And then there was the Overall final against arch-rival Jackson Academy, which had upset MRA in the semifinals. Wise stayed up most of the night, studying film on JA, figuring out a way to win this last game. Even though he knew JA very well, he wanted to go over everything to make sure he and his team was ready for a team Prep had beaten two consecutive times this season and five straight over the past three seasons. 

Prep jumped out to a 12-point lead after the first quarter and rolled to a 43-32 victory over JA and the Overall title. Brent led the Patriots with 10 points, 6 assists, 6 steals and 6 rebounds.

Said Wise: “What began last May with spring practice that followed with June and 24 summer games at four team events to August and September, with physical and basketball development, as a precursor to the five-month enjoyable grind of team practice and game competition, our guys stayed the course with our journey, fortunately, ending with us competing and winning the last game of the year.”

Wise credits his senior leadership – he has seven seniors on this team – for much of the success this season.

“The sense of purpose brought forth within our team members, as a whole, is to be recognized,” Wise said. “Embracing a culture of our core values, the seniors led the way in those characteristics of unity and passion, servanthood and humility – within a spirit of gratitude.”

“These men had great resolve throughout the year to trust the process, as they genuinely cared for each other, celebrated selfless acts on and off the court, and found true value with the intensity of our efforts, regardless of the ups and downs of a 35-game season.”

Wise also credits his assistant coaches, Zach Allison and Bruce Robinson, for his success this season.

“I would like to thank Coach Robinson for his encouragement to our players,” Wise said. “I have an appreciation to Coach Allison for his attention to detail in practice preparation and game planning, and for his consistent work ethic in player and program development.”

“Coach Wise has been a large part of my success,” Brent said. “His mind for preparation and game strategy is unmatched. He believes in his players and puts them position to thrive. I would say the combination of a coach that builds off the foundation of fundamental principles and hard work combined with my leadership and determination was a recipe for success.

“It was almost like a perfect mesh. He wanted an offense that could both run and score fast against certain teams, and then slow it down when we wanted to. And with my ball handling ability and scoring we were able to do both unlike any other team.”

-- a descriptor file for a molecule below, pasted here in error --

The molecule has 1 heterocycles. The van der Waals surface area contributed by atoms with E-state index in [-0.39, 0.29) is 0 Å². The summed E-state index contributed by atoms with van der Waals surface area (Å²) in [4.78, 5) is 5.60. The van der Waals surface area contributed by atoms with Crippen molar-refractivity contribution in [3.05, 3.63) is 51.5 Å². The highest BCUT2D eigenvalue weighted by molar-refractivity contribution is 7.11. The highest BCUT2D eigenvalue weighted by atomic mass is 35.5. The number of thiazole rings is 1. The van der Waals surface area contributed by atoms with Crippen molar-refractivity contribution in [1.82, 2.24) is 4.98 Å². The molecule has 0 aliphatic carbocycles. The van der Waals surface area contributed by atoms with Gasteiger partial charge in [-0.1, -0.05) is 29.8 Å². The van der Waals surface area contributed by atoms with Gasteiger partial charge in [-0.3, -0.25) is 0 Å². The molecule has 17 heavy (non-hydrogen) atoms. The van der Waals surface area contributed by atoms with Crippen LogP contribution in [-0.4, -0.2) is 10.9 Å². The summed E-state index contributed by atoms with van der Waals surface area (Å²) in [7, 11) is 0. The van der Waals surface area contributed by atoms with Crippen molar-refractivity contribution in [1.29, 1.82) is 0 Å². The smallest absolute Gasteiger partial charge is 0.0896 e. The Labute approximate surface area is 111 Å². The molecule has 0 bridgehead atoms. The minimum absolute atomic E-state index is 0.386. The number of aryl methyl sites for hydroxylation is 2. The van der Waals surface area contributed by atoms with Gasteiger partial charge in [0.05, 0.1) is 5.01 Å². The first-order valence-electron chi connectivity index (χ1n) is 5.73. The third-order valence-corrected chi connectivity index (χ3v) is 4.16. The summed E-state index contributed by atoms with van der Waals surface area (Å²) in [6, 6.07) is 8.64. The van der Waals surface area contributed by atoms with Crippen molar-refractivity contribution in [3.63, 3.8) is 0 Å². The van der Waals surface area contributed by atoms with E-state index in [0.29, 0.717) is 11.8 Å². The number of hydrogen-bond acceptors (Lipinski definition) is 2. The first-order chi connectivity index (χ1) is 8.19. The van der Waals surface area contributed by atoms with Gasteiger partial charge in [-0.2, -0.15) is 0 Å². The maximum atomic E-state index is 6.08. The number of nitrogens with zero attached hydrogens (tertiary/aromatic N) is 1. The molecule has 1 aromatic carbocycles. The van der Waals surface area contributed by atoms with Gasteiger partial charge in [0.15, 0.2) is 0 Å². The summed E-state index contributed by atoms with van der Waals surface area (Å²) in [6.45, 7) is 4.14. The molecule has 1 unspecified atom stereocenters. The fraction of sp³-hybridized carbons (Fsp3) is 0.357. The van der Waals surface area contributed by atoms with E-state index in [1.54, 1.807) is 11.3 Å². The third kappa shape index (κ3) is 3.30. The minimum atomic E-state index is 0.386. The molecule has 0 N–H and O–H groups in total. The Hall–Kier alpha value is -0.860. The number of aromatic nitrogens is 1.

After playing basketball and golf at MUS and Millsaps (he still holds the Millsaps school career record with 552 assists), Wise was an assistant coach for long time MUS coach Jerry Peters and head coach at St. Benedict Catholic School and Cordova High in Tennessee and an assistant coach for John Stroud at Millsaps. He replaced Stroud as head coach at Millsaps in 2003. Wise was the head coach at Millsaps for 14 seasons with his best season in 2008 when he led the Majors to 28-4 record, an NCAA Division III Tournament Elite Eight appearance and a No. 6 national final ranking.

“Coach Peters taught me to pay attention to detail,” said Wise, who was an assistant for Peters for 11 years and Stroud for five years. “Always be prepared for every situation and that there was a right way to do everything on the court, including one way or form to shoot a free throw and how to put on your socks. Coach Peters was a John Wooden disciple. He taught me that the game is about the players. Do not overshadow or think that you as a coach are bigger than the game. Have humility and integrity.

“Coach Stroud taught me how to make in game adjustments. He was as special situations expertise. Coach Stroud taught me when it was time to get off the horse – move on because what you are doing isn’t working.”

Wise was inducted into the Millsaps Sports Hall of Fame in 2012 and is the third winningest men’s basketball coach in school history. He also had roles as athletic director and assistant AD and in business operations and fund raising during his career at Millsaps. 

Wise has been married to the former Rachel Cook of Memphis for 28 years and they have three children, Luke, 25, Anna, 23, and Allison, 20.

Hubbard – rated as the No. 1 player in Mississippi and the No. 35 point guard in the country in his class by ESPN – was terrific all season long. He scored in double figures in every game this season despite seeing various defenses trying to slow him down. Hubbard has scored in double figures in 70 consecutive games dating back to early in his sophomore season (he scored 7 points against Kirk Academy when he played only a quarter).

Hubbard scored a season-high 42 points and scored his team’s first 20 points against Adams County Christian School this season. He scored 40 points, including a season-high eight 3-pointers, against Gulliver Prep, Fla., in the Junior Orange Bowl Classic in Miami during the Christmas holidays. Hubbard made 16 of 24 shots from the field, 8 of 13 from 3-point range.